A recent report by public spending watchdog Audit Scotland has warned that the public sector faces ongoing cuts, mergers and increased charges for services.
As a coalition of leading independent and third sector providers, we are deeply concerned by these potential cuts to vital children's services and have launched a major campaign to protect against them. Local authorities are consulting on their budget proposals against a backdrop of the highest demand for children's services since 1981, with the latest figures highlighting that 16,248 children are currently looked after by local authorities, a figure that has increased each year since 2001.
In addition, those with additional support needs in Scotland have increased fourfold since 2002 and now stand at 118,034. And just this week it was reported that more than half of Scotland's local authorities are predicting overspends of current social work budgets totalling more than #163;35 million - a key contributor to which is the rising cost of caring for vulnerable children.
Local authorities are therefore being required to achieve more with less, and this serves only to increase the barriers that children's services departments face in delivering the best outcomes for vulnerable young people. In fact, as the Joseph Rowntree Foundation recently commented, "we are slowly but inexorably creating a more divided society", effectively cutting off those who require the most support and creating a lost generation whose cost to society in the long term will far outweigh any public sector cuts.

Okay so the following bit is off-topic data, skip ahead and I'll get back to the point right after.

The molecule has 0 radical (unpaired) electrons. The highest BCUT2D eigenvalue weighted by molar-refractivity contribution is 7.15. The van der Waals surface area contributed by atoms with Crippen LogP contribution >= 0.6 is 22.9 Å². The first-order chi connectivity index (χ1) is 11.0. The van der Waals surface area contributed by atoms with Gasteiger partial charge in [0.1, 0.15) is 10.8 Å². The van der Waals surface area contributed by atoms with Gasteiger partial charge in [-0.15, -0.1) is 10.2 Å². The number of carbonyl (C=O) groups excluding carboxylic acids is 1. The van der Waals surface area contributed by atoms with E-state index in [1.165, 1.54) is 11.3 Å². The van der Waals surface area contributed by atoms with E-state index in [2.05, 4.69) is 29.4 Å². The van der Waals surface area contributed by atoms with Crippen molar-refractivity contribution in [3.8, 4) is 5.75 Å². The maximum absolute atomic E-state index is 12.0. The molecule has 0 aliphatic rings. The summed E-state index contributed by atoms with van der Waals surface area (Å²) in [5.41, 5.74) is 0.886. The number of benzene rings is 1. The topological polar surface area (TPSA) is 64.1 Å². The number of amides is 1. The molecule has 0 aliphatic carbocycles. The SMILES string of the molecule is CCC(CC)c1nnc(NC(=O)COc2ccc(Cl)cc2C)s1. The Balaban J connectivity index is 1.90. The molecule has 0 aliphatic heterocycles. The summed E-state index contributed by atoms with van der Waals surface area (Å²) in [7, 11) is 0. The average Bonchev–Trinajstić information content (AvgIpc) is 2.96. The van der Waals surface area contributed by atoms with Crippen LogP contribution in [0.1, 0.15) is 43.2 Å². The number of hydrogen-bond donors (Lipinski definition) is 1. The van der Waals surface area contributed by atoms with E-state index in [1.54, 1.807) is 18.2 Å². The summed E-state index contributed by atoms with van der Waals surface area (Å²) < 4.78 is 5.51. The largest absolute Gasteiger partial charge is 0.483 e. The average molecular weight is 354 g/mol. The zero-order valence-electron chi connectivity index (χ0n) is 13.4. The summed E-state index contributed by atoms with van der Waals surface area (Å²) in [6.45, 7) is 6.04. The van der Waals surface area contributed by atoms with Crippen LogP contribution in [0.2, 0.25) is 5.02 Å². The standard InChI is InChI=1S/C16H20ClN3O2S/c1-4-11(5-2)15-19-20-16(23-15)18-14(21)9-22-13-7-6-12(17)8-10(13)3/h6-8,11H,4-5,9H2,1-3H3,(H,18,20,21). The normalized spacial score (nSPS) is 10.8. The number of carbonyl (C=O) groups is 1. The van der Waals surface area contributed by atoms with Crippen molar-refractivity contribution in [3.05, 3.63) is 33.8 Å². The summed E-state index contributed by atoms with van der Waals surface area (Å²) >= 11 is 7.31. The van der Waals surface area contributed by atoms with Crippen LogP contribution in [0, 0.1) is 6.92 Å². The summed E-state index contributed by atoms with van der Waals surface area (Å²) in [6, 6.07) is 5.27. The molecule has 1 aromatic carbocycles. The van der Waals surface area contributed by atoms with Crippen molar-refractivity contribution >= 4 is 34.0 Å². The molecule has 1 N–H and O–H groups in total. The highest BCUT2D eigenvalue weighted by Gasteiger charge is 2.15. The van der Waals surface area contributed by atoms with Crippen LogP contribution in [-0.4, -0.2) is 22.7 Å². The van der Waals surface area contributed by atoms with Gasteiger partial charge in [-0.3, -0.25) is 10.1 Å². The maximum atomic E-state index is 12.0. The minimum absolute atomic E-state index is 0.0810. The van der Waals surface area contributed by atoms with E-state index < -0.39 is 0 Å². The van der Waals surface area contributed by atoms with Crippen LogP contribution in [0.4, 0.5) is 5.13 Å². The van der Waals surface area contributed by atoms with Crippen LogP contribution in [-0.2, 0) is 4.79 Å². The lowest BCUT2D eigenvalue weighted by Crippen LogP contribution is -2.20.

Cutting already diminished resources is simply not an option and we would urge local authorities to protect services for children and young people, using the current financial environment as an opportunity to explore the potential for public service reform and the delivery of services in the most effective and efficient manner.
Tom McGhee, managing director, Spark of Genius; Duncan Dunlop, chief executive, Who Cares? Scotland; Stuart Jacob, director, Falkland House School and three more
Scottish Children's Services Coalition.